One can draw his or her own conclusion about the events, however it does seem a bit counterproductive, as the character does not seem to have reached it's apex, even after a respected death story.
Stephen Wacker's decision to push a return of Mar-Vell, however, was a gutsy and good decision and for a few months, made a lot of fans very happy, not to mention being a successful business decision. Too often major corporations fail to cater to their hardcore fanbase. It does not appear that Wacker was completely behind the decision to not address the original Captain Marvel, Mar-Vell fanbase in an ongoing form. One can only speculate.
Whether or not Marvel Entertainment will act upon this move, or suggested move, only time will tell.
Until then, Noh-Varr will be in the Captain Marvel mantle.
A campaign to bring back the original still goes on, but with the lack of attention from Marvel Entertainment, the future looks bleak for Mar-Vell fans.
One would think the logic here (if any) would be an attempt to combine the fans of the loved Mar-Vell, and Marvel Boy. In other words, readers of the Grant Morrison written Marvel Boy of 2001 and the Brian Reed written Captain Marvel of 2008, in another of Marvel's revamps of known characters to become edgier or more modernized, which has shown them some success, however in the case of Captain Marvel, the original Mar-Vell character had not been published regularly since 1979, and showed a suprising level of success, thus supporting the idea that the character was more accepted in today's market than the past. Either way, though, it seems that one side of this has been alienated, so rather than capitalize and push Mar-Vell, they have decided to use him as merely a legacy character once again. Thus reducing the overall potential of a Marvel Entertainment Captain Marvel publication, regardless of version or incarnation.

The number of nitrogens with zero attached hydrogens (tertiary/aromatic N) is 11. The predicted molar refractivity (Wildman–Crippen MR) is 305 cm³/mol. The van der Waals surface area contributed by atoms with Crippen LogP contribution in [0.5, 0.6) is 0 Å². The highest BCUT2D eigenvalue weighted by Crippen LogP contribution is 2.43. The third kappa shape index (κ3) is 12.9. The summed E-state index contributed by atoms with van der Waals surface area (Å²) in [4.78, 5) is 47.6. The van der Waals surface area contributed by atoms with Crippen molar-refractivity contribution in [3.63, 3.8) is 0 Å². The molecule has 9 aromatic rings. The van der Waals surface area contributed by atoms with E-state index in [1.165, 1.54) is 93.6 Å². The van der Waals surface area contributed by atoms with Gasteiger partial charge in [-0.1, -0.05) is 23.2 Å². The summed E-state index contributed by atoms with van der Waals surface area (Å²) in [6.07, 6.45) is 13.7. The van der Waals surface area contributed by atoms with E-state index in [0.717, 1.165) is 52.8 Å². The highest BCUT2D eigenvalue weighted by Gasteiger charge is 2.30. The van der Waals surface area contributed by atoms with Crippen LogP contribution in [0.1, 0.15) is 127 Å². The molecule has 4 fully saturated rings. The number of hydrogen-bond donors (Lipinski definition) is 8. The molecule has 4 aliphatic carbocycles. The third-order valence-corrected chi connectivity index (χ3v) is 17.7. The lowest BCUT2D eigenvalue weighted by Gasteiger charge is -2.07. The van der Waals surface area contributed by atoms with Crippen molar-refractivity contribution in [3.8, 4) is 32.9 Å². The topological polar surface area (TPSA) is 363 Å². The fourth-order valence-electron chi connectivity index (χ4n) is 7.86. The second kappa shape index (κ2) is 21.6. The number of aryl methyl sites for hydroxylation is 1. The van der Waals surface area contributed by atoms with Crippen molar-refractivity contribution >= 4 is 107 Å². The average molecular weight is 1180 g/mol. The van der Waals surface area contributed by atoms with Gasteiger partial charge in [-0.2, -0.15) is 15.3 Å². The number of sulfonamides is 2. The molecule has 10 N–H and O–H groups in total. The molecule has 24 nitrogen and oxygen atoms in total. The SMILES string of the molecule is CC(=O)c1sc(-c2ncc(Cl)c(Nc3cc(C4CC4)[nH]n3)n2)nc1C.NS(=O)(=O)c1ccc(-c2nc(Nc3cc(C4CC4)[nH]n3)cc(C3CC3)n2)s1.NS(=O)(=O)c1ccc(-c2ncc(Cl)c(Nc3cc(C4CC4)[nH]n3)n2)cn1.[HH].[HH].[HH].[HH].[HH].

Stephen Wacker, has also worked on many other notable projects, and is definitely among the up and coming mega-minds of the comic book industry.
Perhaps, details like these, would not be overlooked if Stephen were given a chance to oversee a project that does something with the original character of Captain Mar-Vell whose return was also spotlighted in the succesful Earth X triology by the great Alex Ross set in an alternate universe. However that is merely a speculation, no one knows for sure how the wheels of the comic industry are turned behind closed doors.